SUNDERLAND’S players would happily testify that there is substance to the adage about fortune deserting those sides at the wrong end of the table.
* Martin Atkinson’s scandalous decision to ignore the advantage and deny Jozy Altidore a maiden Premier League goal against Arsenal.
* Two own goals on Gus Poyet’s first game in charge at Swansea.
* And a strike from Manchester United teenager Adnan Januzaj which would have reached row Z nine times out of 10, yet nestled perfectly in the bottom corner.
But fate has smiled kindly on tomorrow’s opponents, fourth-bottom Stoke City, with two huge bonus goals in their last two games.
Goalkeeper Asmir Begovic’s hoof inexplicably deceived Southampton’s defence in the Potters’ last Britannia Stadium outing.
Then 12 days ago, referee Robert Madley awarded Mark Hughes’s side a laughable stoppage time spot-kick to grab a last-minute equaliser at Swansea.
Without those two draws, Sunderland would have headed into tomorrow’s encounter with the prospect of leapfrogging Stoke and potentially moving out of the relegation zone for the first time since August.
Now, it would take an inconceivable leap in the goal difference column for Sunderland to earn that morale booster.
Nevertheless, this weekend’s clash is a big one.
Trips to the Britannia never seem to be memorable, but tomorrow’s encounter is hugely significant for both clubs.
Stoke have not tasted a Premier League victory since August and the murmurings of discontent are beginning over Hughes.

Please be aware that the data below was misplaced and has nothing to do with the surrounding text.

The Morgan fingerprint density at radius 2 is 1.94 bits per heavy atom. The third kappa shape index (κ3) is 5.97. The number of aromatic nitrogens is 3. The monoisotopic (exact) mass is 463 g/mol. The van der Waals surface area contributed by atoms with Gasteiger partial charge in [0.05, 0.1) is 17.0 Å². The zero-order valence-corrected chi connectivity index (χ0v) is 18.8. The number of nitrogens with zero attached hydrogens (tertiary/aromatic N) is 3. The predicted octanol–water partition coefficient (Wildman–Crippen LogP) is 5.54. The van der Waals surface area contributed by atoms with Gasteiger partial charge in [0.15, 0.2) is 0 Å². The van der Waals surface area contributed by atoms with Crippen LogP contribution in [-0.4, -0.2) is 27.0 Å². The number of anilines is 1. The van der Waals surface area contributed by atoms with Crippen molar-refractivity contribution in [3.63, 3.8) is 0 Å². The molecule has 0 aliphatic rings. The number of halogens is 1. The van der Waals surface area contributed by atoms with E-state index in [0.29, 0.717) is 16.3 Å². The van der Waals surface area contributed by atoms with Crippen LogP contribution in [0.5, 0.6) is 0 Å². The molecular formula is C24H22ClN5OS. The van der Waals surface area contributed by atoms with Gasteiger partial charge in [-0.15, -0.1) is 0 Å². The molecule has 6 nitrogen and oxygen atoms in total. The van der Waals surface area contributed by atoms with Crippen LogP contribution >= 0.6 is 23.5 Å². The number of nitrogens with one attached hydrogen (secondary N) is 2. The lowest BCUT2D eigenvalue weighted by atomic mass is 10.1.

In fairness to the former Manchester City boss, it was always going to be an uphill task to evolve Tony Pulis’s prehistoric style and the campaign will inevitably be a hybrid of long ball mixed with attempts to start getting it down.
But Stoke are vulnerable while they adapt to Hughes’s philosophy.
The question is whether Sunderland’s new strategy proves to be any more effective.
Sunderland have relished Gus Poyet’s possession-based blueprint over the last two games, but this season they have been a soft touch away from home.
It was a dogged point at Southampton in Sunderland’s first game on their travels, but since then, they have succumbed to sides who have been in the midst of stuttering spells – Crystal Palace, West Brom, Swansea and Hull.
That pattern cannot afford to continue at the Britannia.
While the home form has so far been hugely encouraging under Poyet’s tenure, Sunderland cannot keep going back to square one by losing so meekly on the road.
Having Wes Brown back in the frame undoubtedly helps proceedings.
A cohesive central defensive partnership is essential under Stoke’s aerial barrage and Brown and O’Shea have immediately demonstrated that they have the communication to work effectively together.
Behind them, tomorrow will also be a big test of Vito Mannone’s credentials, presuming the Italian keeps his place ahead of Keiren Westwood.
Poyet will surely be loathe to make any changes to the side which performed so well against Manchester City.
The only doubt is whether Ki Sung-Yeung is suffering any jet-lag after international duty, yet at least his journey home was shorter than usual, with South Korea playing Tuesday’s friendly against Russia in Dubai.
Ki is a vital component of Poyet’s set-up and the emphasis will be on the on-loan Swansea midfielder to provide a rare element of composure in a game which could inevitably turn scrappy.
If Poyet’s philosophy can come up trumps in this one though, it could be a watershed moment.
It would demonstrate to Sunderland’s players that they can succeed home and away by keeping the ball on the deck.
And a win would also signify that Sunderland were very much back in the survival scrap.
Verdict: Away win